"Where is the Workshop Potter’s “G” Spot”?
"I am sorry you are upset at being lumped in with other voices in functional pottery. Perhaps the nuances of your position slipped by me but the evident chip on your shoulder, the dénouement of “ceramics” and worse the demon “ceramic art” all are familiar. I am waiting for a 21st century raison d’être for studio pottery and have still not yet heard it from anyone.
And as for my response not being entirely friendly, your friend is correct. Nor was your first broadside to me. But I was not offended. Spirited debate at its best is like wrestling partners who are fiercely competitive. Firstly, one must wrestle to win but graciously concede defeat if one does not. Secondly, one might get a little hurt in the process. That’s how one learns. But without the rough and tumble it’s just not fun nor is there any rigor in the argument if one is too timid to offend.
To conclude: I have never understood why functional /workshop/traditional potters are always so angry, always seem so cheated by their culture. They have deliberately chosen to live and work in an arena that is marginal. There is no longer a need for handmade pots and there has not been one for the greater part of a century. Industrial potteries often have a smaller carbon footprint than studio potters and so studio pottery is not even green.
Did you not know when you committed yourself to this calling that it would be tough and misunderstood road? Did you not realize that that there is a touch of anachronism in your calling and that would have consequences in how you are valued and defined? An overly defensive stance does not work, it makes one sound more like a crank, a muttering luddite. One needs a plausible contemporary explanation for why you make pots today if you want to enjoy a reasoned debate.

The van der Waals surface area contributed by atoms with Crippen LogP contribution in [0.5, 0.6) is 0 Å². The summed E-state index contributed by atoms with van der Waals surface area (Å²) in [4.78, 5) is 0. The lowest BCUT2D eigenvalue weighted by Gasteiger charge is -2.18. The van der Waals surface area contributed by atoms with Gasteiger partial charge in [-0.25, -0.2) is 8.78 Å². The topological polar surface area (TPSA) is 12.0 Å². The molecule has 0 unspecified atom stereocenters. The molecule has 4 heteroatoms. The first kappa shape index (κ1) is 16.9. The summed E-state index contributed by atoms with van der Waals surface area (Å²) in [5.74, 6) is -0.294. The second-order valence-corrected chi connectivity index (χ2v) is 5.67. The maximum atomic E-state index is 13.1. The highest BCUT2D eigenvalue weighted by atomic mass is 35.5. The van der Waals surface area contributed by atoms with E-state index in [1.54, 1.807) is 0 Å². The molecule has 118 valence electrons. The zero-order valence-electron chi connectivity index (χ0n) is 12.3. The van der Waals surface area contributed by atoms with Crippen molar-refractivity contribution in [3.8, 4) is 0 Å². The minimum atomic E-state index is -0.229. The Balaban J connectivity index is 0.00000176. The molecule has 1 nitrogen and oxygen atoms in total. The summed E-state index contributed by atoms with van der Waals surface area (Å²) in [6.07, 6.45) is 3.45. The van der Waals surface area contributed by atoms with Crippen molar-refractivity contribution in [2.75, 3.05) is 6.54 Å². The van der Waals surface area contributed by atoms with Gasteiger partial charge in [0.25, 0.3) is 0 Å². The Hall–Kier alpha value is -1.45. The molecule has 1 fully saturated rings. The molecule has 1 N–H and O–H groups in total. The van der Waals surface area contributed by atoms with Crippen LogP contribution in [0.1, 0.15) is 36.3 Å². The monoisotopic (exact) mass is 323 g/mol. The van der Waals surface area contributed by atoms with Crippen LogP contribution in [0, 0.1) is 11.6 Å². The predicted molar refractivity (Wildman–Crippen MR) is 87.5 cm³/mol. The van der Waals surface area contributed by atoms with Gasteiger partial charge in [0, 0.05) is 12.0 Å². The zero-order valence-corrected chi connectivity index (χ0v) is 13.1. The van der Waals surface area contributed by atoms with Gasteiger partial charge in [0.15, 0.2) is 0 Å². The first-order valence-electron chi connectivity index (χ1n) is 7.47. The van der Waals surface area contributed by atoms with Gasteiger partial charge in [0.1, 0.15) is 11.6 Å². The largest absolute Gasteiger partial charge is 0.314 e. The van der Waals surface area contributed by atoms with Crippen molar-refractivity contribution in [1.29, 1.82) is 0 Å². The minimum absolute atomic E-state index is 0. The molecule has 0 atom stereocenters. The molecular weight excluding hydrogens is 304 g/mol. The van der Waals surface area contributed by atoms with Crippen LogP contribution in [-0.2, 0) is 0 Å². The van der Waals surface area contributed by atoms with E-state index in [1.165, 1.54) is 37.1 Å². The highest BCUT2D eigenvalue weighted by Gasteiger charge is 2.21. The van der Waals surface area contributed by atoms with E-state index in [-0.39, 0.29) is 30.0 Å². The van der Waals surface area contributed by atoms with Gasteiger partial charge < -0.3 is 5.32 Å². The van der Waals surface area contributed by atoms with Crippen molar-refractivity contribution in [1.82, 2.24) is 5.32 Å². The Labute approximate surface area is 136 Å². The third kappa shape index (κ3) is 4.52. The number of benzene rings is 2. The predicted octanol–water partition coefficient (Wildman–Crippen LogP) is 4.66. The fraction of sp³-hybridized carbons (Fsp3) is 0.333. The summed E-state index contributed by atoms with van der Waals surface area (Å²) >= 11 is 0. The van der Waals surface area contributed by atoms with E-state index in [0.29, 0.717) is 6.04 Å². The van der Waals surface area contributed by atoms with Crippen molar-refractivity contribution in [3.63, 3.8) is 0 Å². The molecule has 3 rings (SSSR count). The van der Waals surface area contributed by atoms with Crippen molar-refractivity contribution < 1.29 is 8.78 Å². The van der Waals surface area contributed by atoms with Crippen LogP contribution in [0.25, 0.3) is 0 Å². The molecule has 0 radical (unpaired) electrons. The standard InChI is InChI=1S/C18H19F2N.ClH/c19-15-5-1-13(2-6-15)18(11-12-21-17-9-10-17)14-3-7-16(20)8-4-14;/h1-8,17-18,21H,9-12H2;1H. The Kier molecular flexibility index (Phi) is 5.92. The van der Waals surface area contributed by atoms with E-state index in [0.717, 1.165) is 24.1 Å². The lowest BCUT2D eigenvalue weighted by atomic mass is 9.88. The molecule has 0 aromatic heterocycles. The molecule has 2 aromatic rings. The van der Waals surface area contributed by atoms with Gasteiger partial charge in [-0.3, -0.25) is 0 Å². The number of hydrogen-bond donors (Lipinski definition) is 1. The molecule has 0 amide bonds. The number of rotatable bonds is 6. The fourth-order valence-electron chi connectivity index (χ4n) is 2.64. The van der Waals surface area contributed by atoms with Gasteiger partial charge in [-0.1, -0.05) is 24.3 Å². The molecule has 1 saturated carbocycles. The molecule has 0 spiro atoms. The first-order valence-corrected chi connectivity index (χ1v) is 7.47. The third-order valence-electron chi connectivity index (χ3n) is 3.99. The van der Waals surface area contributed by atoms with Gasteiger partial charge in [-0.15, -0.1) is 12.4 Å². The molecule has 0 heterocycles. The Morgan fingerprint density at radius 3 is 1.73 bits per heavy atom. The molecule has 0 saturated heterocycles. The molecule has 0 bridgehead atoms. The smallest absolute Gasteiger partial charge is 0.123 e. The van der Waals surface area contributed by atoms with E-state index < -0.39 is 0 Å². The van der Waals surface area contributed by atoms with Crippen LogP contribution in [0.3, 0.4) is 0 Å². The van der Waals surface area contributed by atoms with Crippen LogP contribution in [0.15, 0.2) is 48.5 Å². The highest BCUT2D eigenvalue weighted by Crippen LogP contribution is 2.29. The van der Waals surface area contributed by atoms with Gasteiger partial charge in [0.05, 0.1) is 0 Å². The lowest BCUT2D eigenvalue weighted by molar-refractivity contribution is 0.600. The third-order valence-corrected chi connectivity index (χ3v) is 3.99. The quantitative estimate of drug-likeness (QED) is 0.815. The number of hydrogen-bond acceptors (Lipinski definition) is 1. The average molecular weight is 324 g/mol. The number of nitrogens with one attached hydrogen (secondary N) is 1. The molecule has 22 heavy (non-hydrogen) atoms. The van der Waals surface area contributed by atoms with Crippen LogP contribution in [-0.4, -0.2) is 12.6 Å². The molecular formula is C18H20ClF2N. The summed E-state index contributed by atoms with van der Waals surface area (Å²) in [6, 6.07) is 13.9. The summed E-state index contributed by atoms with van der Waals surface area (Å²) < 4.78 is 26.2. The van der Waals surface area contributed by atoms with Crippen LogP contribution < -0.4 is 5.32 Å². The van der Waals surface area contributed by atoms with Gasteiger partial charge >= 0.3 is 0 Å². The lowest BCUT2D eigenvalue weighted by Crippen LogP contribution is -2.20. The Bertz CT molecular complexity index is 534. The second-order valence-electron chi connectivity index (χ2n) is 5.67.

I am going to leave you with a challenge. I have never discovered the workshop potters “g” spot. What makes them happy? Can you write a description of an idealized, perfect world for pottery? What do you want from the market, criticism, history, museums, galleries, and culture? How do you define respect? From where do you want it to come? From critics, museums, the general public? What is missing? What defines satisfaction with your place in society?
And finally, I am honored that a working potter would feel strongly enough to take on my ideas and give his time to this debate. I am actively thinking about things we have discussed, both on and off the record, and will not walk away unmoved or unchanged. I respect what you do and the overall genre to which you belong but my “job” is not to be a palliative but a goad."
p.s. If you would like to read the entire letter, you can do so by going to post #20 in my first blog, "Critique of a Critic: Rising to Garth Clark's Bait"
Thanks for reading,